Visit Pargas has a very good electronic map over the entire hike, and all of it’s sections here that I can really recommend. It shows the trail with elevation and when you’re on a dirt road or nature trail and where along the way there are things to stop at, places to camp etc.
Once in Pargas we check in at Matmalmen @Eva, a new tavern and B&B. I’t such a cozy little house! If you end up not staying here I can highly recommend popping in for a coffee, refill of water and maybe having a snack or lunch! It’s such a cozy little place. In the future I think they will have a Pilgrim Stamp for the pass as well.
While Kathrin takes a nap I wander around town. You can clearly tell that the off season is here, it’s very calm and quiet, most streets are empty, the shops are closed and the houses look like they’re in a winter sleep. But it’s such a cute, picturesque little place and I wish to see it in summer when it’s bustling and alive. The evening sun glows, the fall leaves crunch under my feet and with the weight of my shoulders literally being lifted (because my backpack is in our room) I feel inspired and really enjoy wandering around taking photos.
Oh and here in the archipelago most finns speak Swedish so as a swede it is very easy to get around and communicate. Most signs are in Swedish as well!
As the sun is setting I am back at the bed & breakfast and Kathrin is awake and feeling a little better. Together we head downstairs to the restaurant where we enjoy a really nice dinner. Eva wants to avoid any food waste – so you never know what’s on the menu. It’s so nice to see more and more people becoming sustainably aware and making conscious choices like this in their businesses!
After a long first day we are tired and so after dinner we go to bed. I put in ear plugs since Kathrin has a very bad cough, and then it’s so quiet: I sink down into the big bed and sleep like a baby.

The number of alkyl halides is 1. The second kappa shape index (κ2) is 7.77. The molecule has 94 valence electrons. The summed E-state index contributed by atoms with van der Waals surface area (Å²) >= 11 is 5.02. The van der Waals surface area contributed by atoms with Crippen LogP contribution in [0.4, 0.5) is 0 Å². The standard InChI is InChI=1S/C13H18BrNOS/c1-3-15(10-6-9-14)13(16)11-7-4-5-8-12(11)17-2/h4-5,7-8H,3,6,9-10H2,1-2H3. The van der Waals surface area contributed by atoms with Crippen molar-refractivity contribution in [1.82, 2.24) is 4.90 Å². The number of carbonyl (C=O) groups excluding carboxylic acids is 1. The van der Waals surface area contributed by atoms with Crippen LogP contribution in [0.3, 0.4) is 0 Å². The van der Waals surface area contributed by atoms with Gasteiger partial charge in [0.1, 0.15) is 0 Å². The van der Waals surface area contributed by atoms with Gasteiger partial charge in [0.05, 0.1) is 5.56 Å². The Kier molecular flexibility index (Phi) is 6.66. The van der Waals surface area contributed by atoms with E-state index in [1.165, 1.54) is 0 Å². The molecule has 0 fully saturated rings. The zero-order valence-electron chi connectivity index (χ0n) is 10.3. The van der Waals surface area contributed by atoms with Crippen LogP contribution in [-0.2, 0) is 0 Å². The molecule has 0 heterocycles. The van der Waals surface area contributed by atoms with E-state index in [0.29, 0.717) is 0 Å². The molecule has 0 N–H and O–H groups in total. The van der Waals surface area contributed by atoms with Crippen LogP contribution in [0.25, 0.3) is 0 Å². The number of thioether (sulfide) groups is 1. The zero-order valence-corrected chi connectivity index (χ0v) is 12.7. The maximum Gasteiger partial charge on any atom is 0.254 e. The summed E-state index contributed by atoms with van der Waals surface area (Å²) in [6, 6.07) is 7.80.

Day 2: Pargas – Nagu, 18km
Since Kathrin is fighting a cold, and battling a lack of sleep because of it, we decide to have a slow morning in Pargas. Kathrin got to sleep in a little and then we had brunch at Matmalmen before heading off. The brunch was delicious and because of their food waste policy we recognised some of the ingredients from last nights dinner but it was all presented in a new way and very satisfying.
Eva who runs the place has a friend who’s experimenting with making rowanberry jam and so we get to try a few different ones and give our feedback on which ones we like the best and why. Such luxury, I’d happily be a local jam tester more often!
When brunch was done we packed up our bags, said our goodbyes and left for the busstop. We took a bus and our first ferry over to one of the islands so that we could spend more time out in the actual archipelago. The yellow ferries are free and go between the islands fairly often so it’s easy to get around. Bus departures are not as frequent though so be mindful of that when planning your trip.
As we got off we we’re in a beautiful countryside landscape and were greeted by some cows that eyed us suspiciously as we walked on by. We came across some houses that looked like something out of a Pettson & Findus book and the colors of the trees where just glowing in hues of yellow, red and orange.
After a while the countryside turned into forest and we found a small lake where we stopped for lunch. Two swans were swimming around and Kathrin told me she saw two swans fly next to the train on her way to Turku. We joked about them being our pilgrim guardians / travel companions. After some food, coffee and chocolate we continued walking until we left the forest and got out on the main road.
There are parts of the trail where you need to walk along the highway, and it’s important to be prepared for that. It immediately feels very different to be out in the open with cars rushing by and and the hard surface of the asphalt has a huge impact on feet and legs. If they weren’t aching before, they will after walking on this for a bit. So make sure to re-tie your shoes, wear good, double layers of socks and rest often. The walk here felt long, but we finally reached Nagu.
It was late in the day so sadly the little church was closed which meant we could not get a stamp for our pass. A sad moment but there was nothing to do about it so we continued our hike towards our accommodations for the night: Hotell Stallbacken and Grännäs B&B. When we finally arrived it was dark and we were very tired. I had a quick shower and then our host treated us to a nice dinner with local produce and beer.
We ate and wound down and then went to bed pretty early, day two of our adventure already come to an end. It’s amazing how slow and fast time moves at the same time when you are out hiking.
Thank you for following along on my adventure, stay tuned for part II of our hike along the St. Olav Waterways.